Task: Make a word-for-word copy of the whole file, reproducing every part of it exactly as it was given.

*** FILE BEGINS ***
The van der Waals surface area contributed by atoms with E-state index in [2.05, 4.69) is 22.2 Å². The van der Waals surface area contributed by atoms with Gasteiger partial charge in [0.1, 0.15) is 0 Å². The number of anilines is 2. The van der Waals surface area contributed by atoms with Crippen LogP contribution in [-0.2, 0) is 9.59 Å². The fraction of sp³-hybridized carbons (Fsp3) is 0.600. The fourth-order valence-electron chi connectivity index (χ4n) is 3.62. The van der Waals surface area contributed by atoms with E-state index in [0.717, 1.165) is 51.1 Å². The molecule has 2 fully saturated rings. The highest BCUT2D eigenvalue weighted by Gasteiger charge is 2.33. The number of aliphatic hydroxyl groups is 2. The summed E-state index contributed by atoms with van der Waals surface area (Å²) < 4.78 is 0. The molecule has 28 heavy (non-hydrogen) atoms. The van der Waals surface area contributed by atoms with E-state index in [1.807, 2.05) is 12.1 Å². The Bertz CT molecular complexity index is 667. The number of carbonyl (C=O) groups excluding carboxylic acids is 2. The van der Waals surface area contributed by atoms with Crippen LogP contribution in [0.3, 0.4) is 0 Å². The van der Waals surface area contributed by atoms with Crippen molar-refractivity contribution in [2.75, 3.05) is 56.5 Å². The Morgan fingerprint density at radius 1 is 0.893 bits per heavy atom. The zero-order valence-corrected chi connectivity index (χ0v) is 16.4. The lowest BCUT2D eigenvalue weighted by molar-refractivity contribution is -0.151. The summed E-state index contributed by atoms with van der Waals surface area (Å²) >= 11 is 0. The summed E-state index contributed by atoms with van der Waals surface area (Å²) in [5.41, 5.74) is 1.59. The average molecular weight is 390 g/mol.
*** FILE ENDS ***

The van der Waals surface area contributed by atoms with E-state index in [2.05, 4.69) is 22.2 Å². The van der Waals surface area contributed by atoms with Gasteiger partial charge in [0.1, 0.15) is 0 Å². The number of anilines is 2. The van der Waals surface area contributed by atoms with Crippen LogP contribution in [-0.2, 0) is 9.59 Å². The fraction of sp³-hybridized carbons (Fsp3) is 0.600. The fourth-order valence-electron chi connectivity index (χ4n) is 3.62. The van der Waals surface area contributed by atoms with E-state index in [0.717, 1.165) is 51.1 Å². The molecule has 2 fully saturated rings. The highest BCUT2D eigenvalue weighted by Gasteiger charge is 2.33. The number of aliphatic hydroxyl groups is 2. The summed E-state index contributed by atoms with van der Waals surface area (Å²) < 4.78 is 0. The molecule has 28 heavy (non-hydrogen) atoms. The van der Waals surface area contributed by atoms with E-state index in [1.807, 2.05) is 12.1 Å². The Bertz CT molecular complexity index is 667. The number of carbonyl (C=O) groups excluding carboxylic acids is 2. The van der Waals surface area contributed by atoms with Crippen LogP contribution in [0.3, 0.4) is 0 Å². The van der Waals surface area contributed by atoms with Crippen molar-refractivity contribution in [2.75, 3.05) is 56.5 Å². The Morgan fingerprint density at radius 1 is 0.893 bits per heavy atom. The zero-order valence-corrected chi connectivity index (χ0v) is 16.4. The lowest BCUT2D eigenvalue weighted by molar-refractivity contribution is -0.151. The summed E-state index contributed by atoms with van der Waals surface area (Å²) >= 11 is 0. The summed E-state index contributed by atoms with van der Waals surface area (Å²) in [5.41, 5.74) is 1.59. The average molecular weight is 390 g/mol.